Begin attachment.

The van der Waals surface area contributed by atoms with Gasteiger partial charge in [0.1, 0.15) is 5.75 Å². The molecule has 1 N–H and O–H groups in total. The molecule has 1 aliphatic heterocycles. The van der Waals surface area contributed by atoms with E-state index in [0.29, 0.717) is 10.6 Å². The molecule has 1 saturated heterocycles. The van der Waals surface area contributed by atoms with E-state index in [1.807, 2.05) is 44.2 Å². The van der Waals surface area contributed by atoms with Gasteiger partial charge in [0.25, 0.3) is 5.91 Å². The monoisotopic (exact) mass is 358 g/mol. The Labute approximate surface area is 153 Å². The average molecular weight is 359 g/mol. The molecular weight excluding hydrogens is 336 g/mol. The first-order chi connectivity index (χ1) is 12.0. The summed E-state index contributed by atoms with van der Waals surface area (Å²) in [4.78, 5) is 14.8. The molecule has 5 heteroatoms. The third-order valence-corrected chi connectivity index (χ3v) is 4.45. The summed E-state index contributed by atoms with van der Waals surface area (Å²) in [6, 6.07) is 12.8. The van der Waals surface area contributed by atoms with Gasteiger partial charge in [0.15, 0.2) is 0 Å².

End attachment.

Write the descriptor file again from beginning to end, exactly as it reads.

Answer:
The van der Waals surface area contributed by atoms with Gasteiger partial charge in [0.1, 0.15) is 5.75 Å². The molecule has 1 N–H and O–H groups in total. The molecule has 1 aliphatic heterocycles. The van der Waals surface area contributed by atoms with E-state index in [0.29, 0.717) is 10.6 Å². The molecule has 1 saturated heterocycles. The van der Waals surface area contributed by atoms with E-state index in [1.807, 2.05) is 44.2 Å². The van der Waals surface area contributed by atoms with Gasteiger partial charge in [0.25, 0.3) is 5.91 Å². The monoisotopic (exact) mass is 358 g/mol. The Labute approximate surface area is 153 Å². The average molecular weight is 359 g/mol. The molecular weight excluding hydrogens is 336 g/mol. The first-order chi connectivity index (χ1) is 12.0. The summed E-state index contributed by atoms with van der Waals surface area (Å²) in [4.78, 5) is 14.8. The molecule has 5 heteroatoms. The third-order valence-corrected chi connectivity index (χ3v) is 4.45. The summed E-state index contributed by atoms with van der Waals surface area (Å²) in [6, 6.07) is 12.8. The van der Waals surface area contributed by atoms with Gasteiger partial charge in [0.15, 0.2) is 0 Å².